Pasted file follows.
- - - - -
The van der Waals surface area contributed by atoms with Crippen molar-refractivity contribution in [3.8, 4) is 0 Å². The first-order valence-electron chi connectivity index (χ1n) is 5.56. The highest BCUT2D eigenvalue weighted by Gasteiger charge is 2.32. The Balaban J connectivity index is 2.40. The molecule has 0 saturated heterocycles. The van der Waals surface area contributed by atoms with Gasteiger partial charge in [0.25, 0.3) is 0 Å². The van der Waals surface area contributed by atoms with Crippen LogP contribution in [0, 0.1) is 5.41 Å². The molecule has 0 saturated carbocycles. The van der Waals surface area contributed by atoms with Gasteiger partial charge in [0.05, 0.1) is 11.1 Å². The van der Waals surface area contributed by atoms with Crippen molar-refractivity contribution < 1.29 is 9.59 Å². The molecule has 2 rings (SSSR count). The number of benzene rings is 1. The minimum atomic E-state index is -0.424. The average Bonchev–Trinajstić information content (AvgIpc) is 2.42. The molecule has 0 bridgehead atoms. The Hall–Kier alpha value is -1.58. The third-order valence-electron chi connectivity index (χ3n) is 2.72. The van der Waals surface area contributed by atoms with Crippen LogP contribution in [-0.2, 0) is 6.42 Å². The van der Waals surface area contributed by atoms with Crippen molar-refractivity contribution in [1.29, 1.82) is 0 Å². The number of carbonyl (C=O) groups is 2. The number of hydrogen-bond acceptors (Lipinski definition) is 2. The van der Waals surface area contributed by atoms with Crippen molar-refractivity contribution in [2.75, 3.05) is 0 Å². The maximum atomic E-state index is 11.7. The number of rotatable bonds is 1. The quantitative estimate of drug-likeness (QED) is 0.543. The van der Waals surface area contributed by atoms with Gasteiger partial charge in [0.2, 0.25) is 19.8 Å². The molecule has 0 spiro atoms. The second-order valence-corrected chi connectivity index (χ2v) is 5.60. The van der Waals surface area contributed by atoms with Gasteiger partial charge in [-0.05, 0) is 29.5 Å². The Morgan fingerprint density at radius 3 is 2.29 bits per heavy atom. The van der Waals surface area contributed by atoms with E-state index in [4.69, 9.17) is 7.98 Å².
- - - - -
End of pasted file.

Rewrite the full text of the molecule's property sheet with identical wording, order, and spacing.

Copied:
The van der Waals surface area contributed by atoms with Crippen molar-refractivity contribution in [3.8, 4) is 0 Å². The first-order valence-electron chi connectivity index (χ1n) is 5.56. The highest BCUT2D eigenvalue weighted by Gasteiger charge is 2.32. The Balaban J connectivity index is 2.40. The molecule has 0 saturated heterocycles. The van der Waals surface area contributed by atoms with Gasteiger partial charge in [0.25, 0.3) is 0 Å². The van der Waals surface area contributed by atoms with Crippen LogP contribution in [0, 0.1) is 5.41 Å². The molecule has 0 saturated carbocycles. The van der Waals surface area contributed by atoms with Gasteiger partial charge in [0.05, 0.1) is 11.1 Å². The van der Waals surface area contributed by atoms with Crippen molar-refractivity contribution < 1.29 is 9.59 Å². The molecule has 2 rings (SSSR count). The number of benzene rings is 1. The minimum atomic E-state index is -0.424. The average Bonchev–Trinajstić information content (AvgIpc) is 2.42. The molecule has 0 bridgehead atoms. The Hall–Kier alpha value is -1.58. The third-order valence-electron chi connectivity index (χ3n) is 2.72. The van der Waals surface area contributed by atoms with Crippen LogP contribution in [-0.2, 0) is 6.42 Å². The van der Waals surface area contributed by atoms with Crippen molar-refractivity contribution in [1.29, 1.82) is 0 Å². The number of carbonyl (C=O) groups is 2. The number of hydrogen-bond acceptors (Lipinski definition) is 2. The van der Waals surface area contributed by atoms with Crippen molar-refractivity contribution in [2.75, 3.05) is 0 Å². The maximum atomic E-state index is 11.7. The number of rotatable bonds is 1. The quantitative estimate of drug-likeness (QED) is 0.543. The van der Waals surface area contributed by atoms with Gasteiger partial charge in [0.2, 0.25) is 19.8 Å². The molecule has 0 spiro atoms. The second-order valence-corrected chi connectivity index (χ2v) is 5.60. The van der Waals surface area contributed by atoms with Gasteiger partial charge in [-0.05, 0) is 29.5 Å². The Morgan fingerprint density at radius 3 is 2.29 bits per heavy atom. The van der Waals surface area contributed by atoms with E-state index in [4.69, 9.17) is 7.98 Å².